You raised the issue of “free trade is not fair trade,” and I confess to this day I have mixed thoughts on that issue. Just what constitutes “fair” trade is problematic in a world economy like the one we find ourselves in now. There are a lot of variables and one of these days (I keep promising myself), I will dive into it deeply and see if I can get my mind right.

      Duane

      Like

  7. ansonburlingame

     /  March 19, 2012

    Gene,

    Yet for whatever reasons you chose to work for the millionaries, as I read the above. If they were so despicable in wages paid, why would you as a theology student lower yourself to support their business by working for them?

    No one considers minimum wage as a way to live a lifetime. Raise the minimum wage to achieve “comfort” for all and you would grill your own hamburgers at MacDonalds, would you not?

    Minimum wage is, I think, intended as a way to get “kids” into the workforce and then allow them to go far beyond such wages based on their ability to contribute to the bottom line of any business.

    On the other hand you and your union friends demand “fair” wages in order for workers to be “comfortable”, regardless of how they procuce products to support the bottom line, profit, of businesses.

    And thus in the long run we see GM, bankruptcy and chaos, politically over such tactics by unions. And it is going to get worse, not better in public employee unions. Just look at the state of education today, a TERRIBLE product being produced by unionized employees who say it is all “managements fault”!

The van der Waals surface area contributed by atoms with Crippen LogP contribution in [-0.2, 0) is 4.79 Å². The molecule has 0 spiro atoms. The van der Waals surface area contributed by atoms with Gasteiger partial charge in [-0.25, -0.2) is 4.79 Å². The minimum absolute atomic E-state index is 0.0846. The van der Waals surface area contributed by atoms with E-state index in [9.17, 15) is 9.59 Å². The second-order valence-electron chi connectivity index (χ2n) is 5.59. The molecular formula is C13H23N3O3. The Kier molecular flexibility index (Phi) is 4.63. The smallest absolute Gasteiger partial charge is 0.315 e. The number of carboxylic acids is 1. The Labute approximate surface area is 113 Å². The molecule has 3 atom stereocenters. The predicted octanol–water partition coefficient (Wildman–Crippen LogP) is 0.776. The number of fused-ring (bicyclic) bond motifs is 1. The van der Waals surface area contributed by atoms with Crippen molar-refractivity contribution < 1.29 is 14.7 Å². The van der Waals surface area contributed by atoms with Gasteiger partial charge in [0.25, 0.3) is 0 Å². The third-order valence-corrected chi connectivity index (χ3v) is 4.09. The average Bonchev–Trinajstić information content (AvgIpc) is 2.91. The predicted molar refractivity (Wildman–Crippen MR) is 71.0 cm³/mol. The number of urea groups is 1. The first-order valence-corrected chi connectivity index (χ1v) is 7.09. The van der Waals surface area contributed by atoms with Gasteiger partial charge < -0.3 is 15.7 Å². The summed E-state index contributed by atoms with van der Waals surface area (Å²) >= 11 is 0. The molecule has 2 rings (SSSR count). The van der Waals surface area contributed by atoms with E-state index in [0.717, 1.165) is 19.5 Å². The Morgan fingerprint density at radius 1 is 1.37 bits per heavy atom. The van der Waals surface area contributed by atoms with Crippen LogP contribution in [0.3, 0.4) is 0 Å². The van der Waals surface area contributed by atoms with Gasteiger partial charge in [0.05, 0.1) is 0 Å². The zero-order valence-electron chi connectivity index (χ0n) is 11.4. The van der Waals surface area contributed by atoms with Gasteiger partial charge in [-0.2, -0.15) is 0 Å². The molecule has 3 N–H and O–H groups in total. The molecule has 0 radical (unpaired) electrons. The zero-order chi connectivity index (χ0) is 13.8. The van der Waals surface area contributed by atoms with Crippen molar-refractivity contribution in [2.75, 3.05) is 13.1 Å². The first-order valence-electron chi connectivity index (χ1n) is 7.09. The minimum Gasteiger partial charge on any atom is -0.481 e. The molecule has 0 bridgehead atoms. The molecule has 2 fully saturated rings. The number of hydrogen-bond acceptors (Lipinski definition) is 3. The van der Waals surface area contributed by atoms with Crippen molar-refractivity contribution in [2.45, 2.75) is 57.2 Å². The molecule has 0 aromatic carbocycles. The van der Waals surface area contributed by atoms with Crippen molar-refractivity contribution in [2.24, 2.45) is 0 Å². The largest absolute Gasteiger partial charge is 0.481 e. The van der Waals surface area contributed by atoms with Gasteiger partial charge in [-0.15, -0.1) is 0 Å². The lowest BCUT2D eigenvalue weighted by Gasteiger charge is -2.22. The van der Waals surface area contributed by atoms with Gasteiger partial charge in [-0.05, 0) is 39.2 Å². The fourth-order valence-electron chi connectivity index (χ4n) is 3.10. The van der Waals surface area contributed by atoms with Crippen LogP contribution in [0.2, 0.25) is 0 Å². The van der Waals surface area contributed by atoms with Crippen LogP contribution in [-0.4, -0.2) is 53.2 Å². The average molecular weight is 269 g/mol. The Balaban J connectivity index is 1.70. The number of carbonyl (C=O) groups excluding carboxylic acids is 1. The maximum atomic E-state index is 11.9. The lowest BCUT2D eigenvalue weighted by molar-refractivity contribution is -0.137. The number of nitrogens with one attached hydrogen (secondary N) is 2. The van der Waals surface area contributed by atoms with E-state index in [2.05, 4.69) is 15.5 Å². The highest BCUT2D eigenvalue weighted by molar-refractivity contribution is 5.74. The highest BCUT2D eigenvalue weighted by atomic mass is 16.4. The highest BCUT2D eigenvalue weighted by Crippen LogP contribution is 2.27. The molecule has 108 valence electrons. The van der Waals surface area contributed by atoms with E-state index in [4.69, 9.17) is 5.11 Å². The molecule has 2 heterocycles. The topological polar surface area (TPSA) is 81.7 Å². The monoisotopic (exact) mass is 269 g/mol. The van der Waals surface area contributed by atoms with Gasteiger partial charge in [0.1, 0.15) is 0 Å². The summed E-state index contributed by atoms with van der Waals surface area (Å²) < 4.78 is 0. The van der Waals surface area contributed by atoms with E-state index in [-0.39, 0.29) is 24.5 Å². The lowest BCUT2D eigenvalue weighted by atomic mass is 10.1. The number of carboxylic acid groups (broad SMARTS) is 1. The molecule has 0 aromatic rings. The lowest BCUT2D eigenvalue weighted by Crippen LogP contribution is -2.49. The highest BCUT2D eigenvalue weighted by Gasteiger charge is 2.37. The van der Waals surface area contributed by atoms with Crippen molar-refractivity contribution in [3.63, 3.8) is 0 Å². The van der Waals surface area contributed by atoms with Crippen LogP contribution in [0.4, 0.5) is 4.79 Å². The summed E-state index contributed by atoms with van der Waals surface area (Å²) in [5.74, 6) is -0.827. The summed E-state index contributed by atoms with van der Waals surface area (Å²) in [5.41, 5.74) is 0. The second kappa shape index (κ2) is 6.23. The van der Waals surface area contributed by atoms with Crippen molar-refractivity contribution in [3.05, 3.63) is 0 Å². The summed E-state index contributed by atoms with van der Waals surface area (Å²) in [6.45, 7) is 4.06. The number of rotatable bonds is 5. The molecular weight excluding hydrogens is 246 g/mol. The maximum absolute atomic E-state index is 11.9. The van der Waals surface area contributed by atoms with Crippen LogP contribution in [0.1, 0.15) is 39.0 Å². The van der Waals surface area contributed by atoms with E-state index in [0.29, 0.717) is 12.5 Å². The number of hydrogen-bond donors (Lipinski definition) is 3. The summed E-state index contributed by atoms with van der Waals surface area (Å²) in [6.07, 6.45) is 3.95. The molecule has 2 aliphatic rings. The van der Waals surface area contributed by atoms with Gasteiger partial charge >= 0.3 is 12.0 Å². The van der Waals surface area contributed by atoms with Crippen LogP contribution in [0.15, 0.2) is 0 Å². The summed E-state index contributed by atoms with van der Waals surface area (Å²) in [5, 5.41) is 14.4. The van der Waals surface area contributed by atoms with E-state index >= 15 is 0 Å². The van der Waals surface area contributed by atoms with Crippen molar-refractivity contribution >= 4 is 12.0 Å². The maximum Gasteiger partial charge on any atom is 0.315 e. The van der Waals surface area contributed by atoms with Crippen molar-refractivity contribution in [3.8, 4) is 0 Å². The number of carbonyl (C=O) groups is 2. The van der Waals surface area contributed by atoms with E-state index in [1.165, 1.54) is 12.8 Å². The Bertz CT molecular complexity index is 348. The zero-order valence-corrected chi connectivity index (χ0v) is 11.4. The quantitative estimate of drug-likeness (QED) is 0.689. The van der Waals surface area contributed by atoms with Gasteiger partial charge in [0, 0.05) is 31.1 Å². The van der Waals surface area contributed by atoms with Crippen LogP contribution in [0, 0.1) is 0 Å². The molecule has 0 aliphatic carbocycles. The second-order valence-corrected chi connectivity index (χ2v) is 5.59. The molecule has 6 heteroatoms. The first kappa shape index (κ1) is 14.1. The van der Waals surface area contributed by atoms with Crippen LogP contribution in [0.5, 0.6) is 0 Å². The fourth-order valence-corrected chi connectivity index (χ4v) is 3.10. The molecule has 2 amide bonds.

Are you kidding me.

    Anson

    Like

  8. kcchieffan

     /  March 20, 2012

    Class warfare will continue as long as billionaires like the Koch Brothers use their fortunes to pad their own coffers at the expense of the so-called middle class. They are working for such things as the elimination of desegregation, as they did in South Carolina, the elimination of unions so they can pay their workers starvation wages, stopping or reducing employer contributions to healthcare and retirements, and making college more difficult for those who need federal help so they can keep an ignorant work force.

    These men, and others who attend their fascist-type meetings, as well as the organizations that back them (Heritage Foundation, for example), are pure evil. They do not represent Christian values–just greed. This is why I can’t understand the poor and the middle class supporting these policies. They are so against their economic interests. It is especially confusing that Christians support this greed, which Jesus and his apostles preached against throughout the New Testament. Are these Bible-fearing individuals aware of Jesus driving the money-lenders out of the temple or his teachings that a true Christian helps the poor? Have they forgotten that it is easier for a camel to get through the eye of a needle than for a rich man to enter the kingdom of heaven? And what about the teachings regarding the fate of a hypocrite as well as the definition of a hypocrite?